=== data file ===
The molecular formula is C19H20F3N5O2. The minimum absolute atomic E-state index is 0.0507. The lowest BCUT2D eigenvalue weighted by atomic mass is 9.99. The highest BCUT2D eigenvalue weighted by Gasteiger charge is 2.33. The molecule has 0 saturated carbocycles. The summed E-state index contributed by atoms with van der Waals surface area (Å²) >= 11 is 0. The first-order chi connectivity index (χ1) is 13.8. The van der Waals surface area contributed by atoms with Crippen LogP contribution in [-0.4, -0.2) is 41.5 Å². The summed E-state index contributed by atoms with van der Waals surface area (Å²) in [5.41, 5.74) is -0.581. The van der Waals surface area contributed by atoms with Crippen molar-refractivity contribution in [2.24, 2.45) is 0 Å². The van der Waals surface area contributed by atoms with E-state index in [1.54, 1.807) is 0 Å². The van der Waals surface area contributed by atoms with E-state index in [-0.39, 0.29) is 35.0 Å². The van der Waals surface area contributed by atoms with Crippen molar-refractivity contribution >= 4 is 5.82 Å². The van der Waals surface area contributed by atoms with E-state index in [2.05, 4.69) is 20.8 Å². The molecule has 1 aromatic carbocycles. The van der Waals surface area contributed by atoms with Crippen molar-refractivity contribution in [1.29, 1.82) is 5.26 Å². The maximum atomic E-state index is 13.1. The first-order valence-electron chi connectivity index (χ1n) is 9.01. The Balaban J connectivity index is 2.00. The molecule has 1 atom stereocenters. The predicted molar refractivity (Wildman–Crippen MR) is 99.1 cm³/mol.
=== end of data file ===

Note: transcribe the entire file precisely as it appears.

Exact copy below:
The molecular formula is C19H20F3N5O2. The minimum absolute atomic E-state index is 0.0507. The lowest BCUT2D eigenvalue weighted by atomic mass is 9.99. The highest BCUT2D eigenvalue weighted by Gasteiger charge is 2.33. The molecule has 0 saturated carbocycles. The summed E-state index contributed by atoms with van der Waals surface area (Å²) >= 11 is 0. The first-order chi connectivity index (χ1) is 13.8. The van der Waals surface area contributed by atoms with Crippen LogP contribution in [-0.4, -0.2) is 41.5 Å². The summed E-state index contributed by atoms with van der Waals surface area (Å²) in [5.41, 5.74) is -0.581. The van der Waals surface area contributed by atoms with Crippen molar-refractivity contribution in [2.24, 2.45) is 0 Å². The van der Waals surface area contributed by atoms with E-state index in [1.54, 1.807) is 0 Å². The van der Waals surface area contributed by atoms with E-state index in [-0.39, 0.29) is 35.0 Å². The van der Waals surface area contributed by atoms with Crippen molar-refractivity contribution >= 4 is 5.82 Å². The van der Waals surface area contributed by atoms with E-state index in [2.05, 4.69) is 20.8 Å². The molecule has 1 aromatic carbocycles. The van der Waals surface area contributed by atoms with Crippen molar-refractivity contribution in [1.29, 1.82) is 5.26 Å². The maximum atomic E-state index is 13.1. The first-order valence-electron chi connectivity index (χ1n) is 9.01. The Balaban J connectivity index is 2.00. The molecule has 1 atom stereocenters. The predicted molar refractivity (Wildman–Crippen MR) is 99.1 cm³/mol.